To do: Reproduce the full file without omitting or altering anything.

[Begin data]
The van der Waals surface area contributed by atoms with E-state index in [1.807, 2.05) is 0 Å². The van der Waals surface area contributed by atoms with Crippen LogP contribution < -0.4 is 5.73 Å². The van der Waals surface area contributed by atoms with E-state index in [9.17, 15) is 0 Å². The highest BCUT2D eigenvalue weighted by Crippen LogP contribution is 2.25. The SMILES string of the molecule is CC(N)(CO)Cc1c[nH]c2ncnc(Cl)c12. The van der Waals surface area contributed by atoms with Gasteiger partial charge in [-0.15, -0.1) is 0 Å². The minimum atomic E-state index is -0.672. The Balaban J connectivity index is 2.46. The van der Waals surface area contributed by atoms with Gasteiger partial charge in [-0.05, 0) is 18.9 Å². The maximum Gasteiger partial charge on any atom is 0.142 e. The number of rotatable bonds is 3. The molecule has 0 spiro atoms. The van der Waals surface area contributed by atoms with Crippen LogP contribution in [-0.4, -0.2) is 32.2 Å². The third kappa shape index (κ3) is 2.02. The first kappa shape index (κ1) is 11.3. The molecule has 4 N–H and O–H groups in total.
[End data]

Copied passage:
The van der Waals surface area contributed by atoms with E-state index in [1.807, 2.05) is 0 Å². The van der Waals surface area contributed by atoms with Crippen LogP contribution < -0.4 is 5.73 Å². The van der Waals surface area contributed by atoms with E-state index in [9.17, 15) is 0 Å². The highest BCUT2D eigenvalue weighted by Crippen LogP contribution is 2.25. The SMILES string of the molecule is CC(N)(CO)Cc1c[nH]c2ncnc(Cl)c12. The van der Waals surface area contributed by atoms with Gasteiger partial charge in [-0.15, -0.1) is 0 Å². The minimum atomic E-state index is -0.672. The Balaban J connectivity index is 2.46. The van der Waals surface area contributed by atoms with Gasteiger partial charge in [-0.05, 0) is 18.9 Å². The maximum Gasteiger partial charge on any atom is 0.142 e. The number of rotatable bonds is 3. The molecule has 0 spiro atoms. The van der Waals surface area contributed by atoms with Crippen LogP contribution in [-0.4, -0.2) is 32.2 Å². The third kappa shape index (κ3) is 2.02. The first kappa shape index (κ1) is 11.3. The molecule has 4 N–H and O–H groups in total.